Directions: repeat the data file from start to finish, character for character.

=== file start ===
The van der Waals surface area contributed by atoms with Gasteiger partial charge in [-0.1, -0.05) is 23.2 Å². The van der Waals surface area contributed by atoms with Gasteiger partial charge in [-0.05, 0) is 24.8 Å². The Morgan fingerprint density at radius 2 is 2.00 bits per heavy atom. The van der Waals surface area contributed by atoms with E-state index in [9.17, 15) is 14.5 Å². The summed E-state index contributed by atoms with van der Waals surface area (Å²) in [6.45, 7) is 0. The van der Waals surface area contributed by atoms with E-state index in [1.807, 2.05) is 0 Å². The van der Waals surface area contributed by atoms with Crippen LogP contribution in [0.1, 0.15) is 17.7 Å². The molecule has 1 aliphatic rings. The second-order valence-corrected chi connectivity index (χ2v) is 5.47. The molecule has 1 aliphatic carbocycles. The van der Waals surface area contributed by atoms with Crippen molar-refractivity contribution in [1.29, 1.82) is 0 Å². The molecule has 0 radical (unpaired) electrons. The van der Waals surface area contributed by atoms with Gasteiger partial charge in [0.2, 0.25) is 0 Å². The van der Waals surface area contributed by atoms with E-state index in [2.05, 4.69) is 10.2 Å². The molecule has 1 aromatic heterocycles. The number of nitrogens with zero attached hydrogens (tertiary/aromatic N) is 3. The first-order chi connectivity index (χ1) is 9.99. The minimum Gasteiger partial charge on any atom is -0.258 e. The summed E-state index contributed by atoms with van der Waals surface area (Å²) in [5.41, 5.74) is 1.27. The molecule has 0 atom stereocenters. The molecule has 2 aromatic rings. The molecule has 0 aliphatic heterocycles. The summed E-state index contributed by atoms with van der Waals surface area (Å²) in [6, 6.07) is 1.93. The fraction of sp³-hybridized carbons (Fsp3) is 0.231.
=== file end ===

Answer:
The van der Waals surface area contributed by atoms with Gasteiger partial charge in [-0.1, -0.05) is 23.2 Å². The van der Waals surface area contributed by atoms with Gasteiger partial charge in [-0.05, 0) is 24.8 Å². The Morgan fingerprint density at radius 2 is 2.00 bits per heavy atom. The van der Waals surface area contributed by atoms with E-state index in [9.17, 15) is 14.5 Å². The summed E-state index contributed by atoms with van der Waals surface area (Å²) in [6.45, 7) is 0. The van der Waals surface area contributed by atoms with E-state index in [1.807, 2.05) is 0 Å². The van der Waals surface area contributed by atoms with Crippen LogP contribution in [0.1, 0.15) is 17.7 Å². The molecule has 1 aliphatic rings. The second-order valence-corrected chi connectivity index (χ2v) is 5.47. The molecule has 1 aliphatic carbocycles. The van der Waals surface area contributed by atoms with Crippen molar-refractivity contribution in [1.29, 1.82) is 0 Å². The molecule has 0 radical (unpaired) electrons. The van der Waals surface area contributed by atoms with Gasteiger partial charge in [0.2, 0.25) is 0 Å². The van der Waals surface area contributed by atoms with E-state index in [2.05, 4.69) is 10.2 Å². The molecule has 1 aromatic heterocycles. The number of nitrogens with zero attached hydrogens (tertiary/aromatic N) is 3. The first-order chi connectivity index (χ1) is 9.99. The minimum Gasteiger partial charge on any atom is -0.258 e. The summed E-state index contributed by atoms with van der Waals surface area (Å²) in [5.41, 5.74) is 1.27. The molecule has 0 atom stereocenters. The molecule has 2 aromatic rings. The molecule has 0 aliphatic heterocycles. The summed E-state index contributed by atoms with van der Waals surface area (Å²) in [6, 6.07) is 1.93. The fraction of sp³-hybridized carbons (Fsp3) is 0.231.